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PLoS One. 2013 Oct 14;8(10):e76424. doi: 10.1371/journal.pone.0076424. eCollection 2013.

Physical and genetic associations of the Irc20 ubiquitin ligase with Cdc48 and SUMO.

Author information

1
Department of Genetics, Albert Einstein College of Medicine, Bronx, New York, United States of America.

Erratum in

  • PLoS One. 2013;8(11). doi:10.1371/annotation/72c05c58-2c2b-4d3b-a9b4-20a46dba9c05.

Abstract

A considerable percentage of the genome is dedicated to the ubiquitin-proteasome system, with the yeast genome predicted to encode approximately 100 ubiquitin ligases (or E3s), and the human genome predicted to encode more than 600 E3s. The most abundant class of E3s consists of RING finger-containing proteins. Although many insights have been obtained regarding the structure and catalytic mechanism of the E3s, much remains to be learned about the function of the individual E3s. Here we characterize IRC20, which encodes a dual RING- and Snf/Swi family ATPase domain-containing protein in yeast that has been implicated in DNA repair. We found that overexpression of IRC20 causes two transcription-associated phenotypes and demonstrate that the Irc20 RING domain possesses ubiquitin E3 activity in vitro. Two mass spectrometry approaches were undertaken to identify Irc20-associated proteins. Wild-type Irc20 associated with Cdc48, a AAA-ATPase that serves as an intermediary in the ubiquitin-proteasome system. A second approach using a RING mutant derivative of Irc20 detected increased association of the Irc20 mutant with SUMO. These findings provide a foundation for understanding the roles of Irc20 in transcription and DNA repair.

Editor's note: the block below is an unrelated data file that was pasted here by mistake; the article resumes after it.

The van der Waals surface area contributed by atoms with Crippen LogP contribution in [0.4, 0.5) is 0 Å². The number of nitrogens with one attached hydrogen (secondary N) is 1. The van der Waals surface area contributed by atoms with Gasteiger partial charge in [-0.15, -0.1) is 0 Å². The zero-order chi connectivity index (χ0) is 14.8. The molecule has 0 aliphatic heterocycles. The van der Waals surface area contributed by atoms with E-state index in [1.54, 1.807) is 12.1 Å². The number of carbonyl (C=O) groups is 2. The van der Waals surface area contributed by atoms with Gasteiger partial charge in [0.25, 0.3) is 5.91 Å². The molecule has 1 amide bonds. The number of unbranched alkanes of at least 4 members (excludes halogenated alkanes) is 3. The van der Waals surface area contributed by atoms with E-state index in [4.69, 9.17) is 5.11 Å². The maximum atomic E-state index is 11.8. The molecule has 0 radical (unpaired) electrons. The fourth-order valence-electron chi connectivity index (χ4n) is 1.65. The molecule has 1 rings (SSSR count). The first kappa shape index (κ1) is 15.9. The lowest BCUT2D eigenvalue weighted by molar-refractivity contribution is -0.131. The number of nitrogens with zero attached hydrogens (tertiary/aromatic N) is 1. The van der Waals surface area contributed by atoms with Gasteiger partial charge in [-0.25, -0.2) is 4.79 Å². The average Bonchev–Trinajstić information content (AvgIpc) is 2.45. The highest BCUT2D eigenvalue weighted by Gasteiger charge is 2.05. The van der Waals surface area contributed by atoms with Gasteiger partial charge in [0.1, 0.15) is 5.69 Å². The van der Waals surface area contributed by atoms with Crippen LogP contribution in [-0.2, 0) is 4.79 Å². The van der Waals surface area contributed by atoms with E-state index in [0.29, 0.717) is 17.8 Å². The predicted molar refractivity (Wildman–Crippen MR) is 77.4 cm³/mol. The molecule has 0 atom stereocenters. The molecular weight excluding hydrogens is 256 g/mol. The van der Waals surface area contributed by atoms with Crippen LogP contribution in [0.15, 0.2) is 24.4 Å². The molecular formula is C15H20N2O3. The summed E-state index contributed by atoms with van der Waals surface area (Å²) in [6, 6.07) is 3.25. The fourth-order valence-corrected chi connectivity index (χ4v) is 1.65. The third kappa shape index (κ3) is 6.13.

PMID:
24155900
PMCID:
PMC3796546
DOI:
10.1371/journal.pone.0076424
[Indexed for MEDLINE]
Free PMC Article

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